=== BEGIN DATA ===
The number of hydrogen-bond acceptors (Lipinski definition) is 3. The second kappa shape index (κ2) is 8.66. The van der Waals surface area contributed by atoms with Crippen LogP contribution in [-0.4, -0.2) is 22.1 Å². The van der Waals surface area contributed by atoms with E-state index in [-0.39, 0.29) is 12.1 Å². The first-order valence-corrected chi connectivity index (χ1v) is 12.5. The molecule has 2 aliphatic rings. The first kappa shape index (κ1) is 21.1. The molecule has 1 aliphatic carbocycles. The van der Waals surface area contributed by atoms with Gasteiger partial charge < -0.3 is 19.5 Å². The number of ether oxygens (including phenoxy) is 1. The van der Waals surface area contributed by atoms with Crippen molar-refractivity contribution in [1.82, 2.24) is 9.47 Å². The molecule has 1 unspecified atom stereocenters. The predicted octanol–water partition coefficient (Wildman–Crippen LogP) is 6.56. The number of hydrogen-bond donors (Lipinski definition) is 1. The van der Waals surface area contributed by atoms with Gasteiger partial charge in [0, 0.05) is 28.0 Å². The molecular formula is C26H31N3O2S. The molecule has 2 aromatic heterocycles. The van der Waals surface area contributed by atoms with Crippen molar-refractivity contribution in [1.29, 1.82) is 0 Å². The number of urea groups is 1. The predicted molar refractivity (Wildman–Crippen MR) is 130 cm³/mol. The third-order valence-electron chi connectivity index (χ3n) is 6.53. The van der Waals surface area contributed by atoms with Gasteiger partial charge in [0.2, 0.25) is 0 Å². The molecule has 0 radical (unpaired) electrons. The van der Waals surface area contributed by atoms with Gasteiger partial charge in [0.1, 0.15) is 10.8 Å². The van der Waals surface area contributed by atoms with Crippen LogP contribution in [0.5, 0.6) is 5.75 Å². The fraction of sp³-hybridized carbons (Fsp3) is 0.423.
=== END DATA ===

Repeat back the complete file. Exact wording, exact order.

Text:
The number of hydrogen-bond acceptors (Lipinski definition) is 3. The second kappa shape index (κ2) is 8.66. The van der Waals surface area contributed by atoms with Crippen LogP contribution in [-0.4, -0.2) is 22.1 Å². The van der Waals surface area contributed by atoms with E-state index in [-0.39, 0.29) is 12.1 Å². The first-order valence-corrected chi connectivity index (χ1v) is 12.5. The molecule has 2 aliphatic rings. The first kappa shape index (κ1) is 21.1. The molecule has 1 aliphatic carbocycles. The van der Waals surface area contributed by atoms with Gasteiger partial charge < -0.3 is 19.5 Å². The number of ether oxygens (including phenoxy) is 1. The van der Waals surface area contributed by atoms with Crippen molar-refractivity contribution in [1.82, 2.24) is 9.47 Å². The molecule has 1 unspecified atom stereocenters. The predicted octanol–water partition coefficient (Wildman–Crippen LogP) is 6.56. The number of hydrogen-bond donors (Lipinski definition) is 1. The van der Waals surface area contributed by atoms with Gasteiger partial charge in [0, 0.05) is 28.0 Å². The molecular formula is C26H31N3O2S. The molecule has 2 aromatic heterocycles. The van der Waals surface area contributed by atoms with Crippen molar-refractivity contribution in [1.29, 1.82) is 0 Å². The number of urea groups is 1. The predicted molar refractivity (Wildman–Crippen MR) is 130 cm³/mol. The third-order valence-electron chi connectivity index (χ3n) is 6.53. The van der Waals surface area contributed by atoms with Gasteiger partial charge in [0.2, 0.25) is 0 Å². The molecule has 0 radical (unpaired) electrons. The van der Waals surface area contributed by atoms with Gasteiger partial charge in [0.1, 0.15) is 10.8 Å². The van der Waals surface area contributed by atoms with Crippen LogP contribution in [0.5, 0.6) is 5.75 Å². The fraction of sp³-hybridized carbons (Fsp3) is 0.423.